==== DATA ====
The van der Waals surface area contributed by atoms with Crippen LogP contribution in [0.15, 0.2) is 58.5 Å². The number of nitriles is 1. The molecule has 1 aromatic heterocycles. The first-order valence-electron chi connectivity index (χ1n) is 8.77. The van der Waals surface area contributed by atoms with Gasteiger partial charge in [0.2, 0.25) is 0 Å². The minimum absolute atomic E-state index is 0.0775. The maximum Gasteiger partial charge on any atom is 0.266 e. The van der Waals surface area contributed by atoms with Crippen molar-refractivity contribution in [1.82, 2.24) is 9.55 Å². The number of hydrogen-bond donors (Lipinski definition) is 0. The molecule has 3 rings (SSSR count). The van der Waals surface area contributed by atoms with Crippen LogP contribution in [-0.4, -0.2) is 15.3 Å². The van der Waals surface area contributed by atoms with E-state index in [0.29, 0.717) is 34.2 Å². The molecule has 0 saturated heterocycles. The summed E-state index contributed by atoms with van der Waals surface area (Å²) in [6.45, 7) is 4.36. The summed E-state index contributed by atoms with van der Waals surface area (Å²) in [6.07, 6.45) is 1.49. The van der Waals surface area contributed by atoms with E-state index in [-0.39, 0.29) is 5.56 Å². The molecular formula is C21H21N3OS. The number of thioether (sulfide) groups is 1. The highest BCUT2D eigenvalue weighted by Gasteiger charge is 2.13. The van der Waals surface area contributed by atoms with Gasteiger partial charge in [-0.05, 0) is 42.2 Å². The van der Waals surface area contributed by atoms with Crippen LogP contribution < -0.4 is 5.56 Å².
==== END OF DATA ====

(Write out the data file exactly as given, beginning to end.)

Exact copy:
The van der Waals surface area contributed by atoms with Crippen LogP contribution in [0.15, 0.2) is 58.5 Å². The number of nitriles is 1. The molecule has 1 aromatic heterocycles. The first-order valence-electron chi connectivity index (χ1n) is 8.77. The van der Waals surface area contributed by atoms with Gasteiger partial charge in [0.2, 0.25) is 0 Å². The minimum absolute atomic E-state index is 0.0775. The maximum Gasteiger partial charge on any atom is 0.266 e. The van der Waals surface area contributed by atoms with Crippen molar-refractivity contribution in [1.82, 2.24) is 9.55 Å². The number of hydrogen-bond donors (Lipinski definition) is 0. The molecule has 3 rings (SSSR count). The van der Waals surface area contributed by atoms with Crippen LogP contribution in [-0.4, -0.2) is 15.3 Å². The van der Waals surface area contributed by atoms with E-state index in [0.29, 0.717) is 34.2 Å². The molecule has 0 saturated heterocycles. The summed E-state index contributed by atoms with van der Waals surface area (Å²) in [6.45, 7) is 4.36. The summed E-state index contributed by atoms with van der Waals surface area (Å²) in [6.07, 6.45) is 1.49. The van der Waals surface area contributed by atoms with E-state index in [-0.39, 0.29) is 5.56 Å². The molecular formula is C21H21N3OS. The number of thioether (sulfide) groups is 1. The highest BCUT2D eigenvalue weighted by Gasteiger charge is 2.13. The van der Waals surface area contributed by atoms with Gasteiger partial charge in [-0.05, 0) is 42.2 Å². The van der Waals surface area contributed by atoms with Crippen LogP contribution < -0.4 is 5.56 Å².